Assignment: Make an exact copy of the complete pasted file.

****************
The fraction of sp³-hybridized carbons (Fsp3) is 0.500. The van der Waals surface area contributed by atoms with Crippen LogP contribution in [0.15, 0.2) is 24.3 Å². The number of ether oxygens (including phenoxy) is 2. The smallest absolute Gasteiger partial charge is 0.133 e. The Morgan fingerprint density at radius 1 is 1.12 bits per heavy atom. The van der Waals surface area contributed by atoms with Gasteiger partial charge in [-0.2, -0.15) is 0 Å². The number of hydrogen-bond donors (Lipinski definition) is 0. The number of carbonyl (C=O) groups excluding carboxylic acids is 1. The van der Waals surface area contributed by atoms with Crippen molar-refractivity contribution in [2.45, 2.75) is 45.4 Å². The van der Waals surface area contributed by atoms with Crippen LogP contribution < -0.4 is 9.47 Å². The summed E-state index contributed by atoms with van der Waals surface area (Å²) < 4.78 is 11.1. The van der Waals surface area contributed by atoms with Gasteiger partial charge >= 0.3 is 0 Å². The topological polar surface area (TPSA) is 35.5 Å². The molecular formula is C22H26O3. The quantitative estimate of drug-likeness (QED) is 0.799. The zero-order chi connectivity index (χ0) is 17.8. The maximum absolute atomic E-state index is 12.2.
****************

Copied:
The fraction of sp³-hybridized carbons (Fsp3) is 0.500. The van der Waals surface area contributed by atoms with Crippen LogP contribution in [0.15, 0.2) is 24.3 Å². The number of ether oxygens (including phenoxy) is 2. The smallest absolute Gasteiger partial charge is 0.133 e. The Morgan fingerprint density at radius 1 is 1.12 bits per heavy atom. The van der Waals surface area contributed by atoms with Gasteiger partial charge in [-0.2, -0.15) is 0 Å². The number of hydrogen-bond donors (Lipinski definition) is 0. The number of carbonyl (C=O) groups excluding carboxylic acids is 1. The van der Waals surface area contributed by atoms with Crippen molar-refractivity contribution in [2.45, 2.75) is 45.4 Å². The van der Waals surface area contributed by atoms with Crippen LogP contribution < -0.4 is 9.47 Å². The summed E-state index contributed by atoms with van der Waals surface area (Å²) < 4.78 is 11.1. The van der Waals surface area contributed by atoms with Gasteiger partial charge >= 0.3 is 0 Å². The topological polar surface area (TPSA) is 35.5 Å². The molecular formula is C22H26O3. The quantitative estimate of drug-likeness (QED) is 0.799. The zero-order chi connectivity index (χ0) is 17.8. The maximum absolute atomic E-state index is 12.2.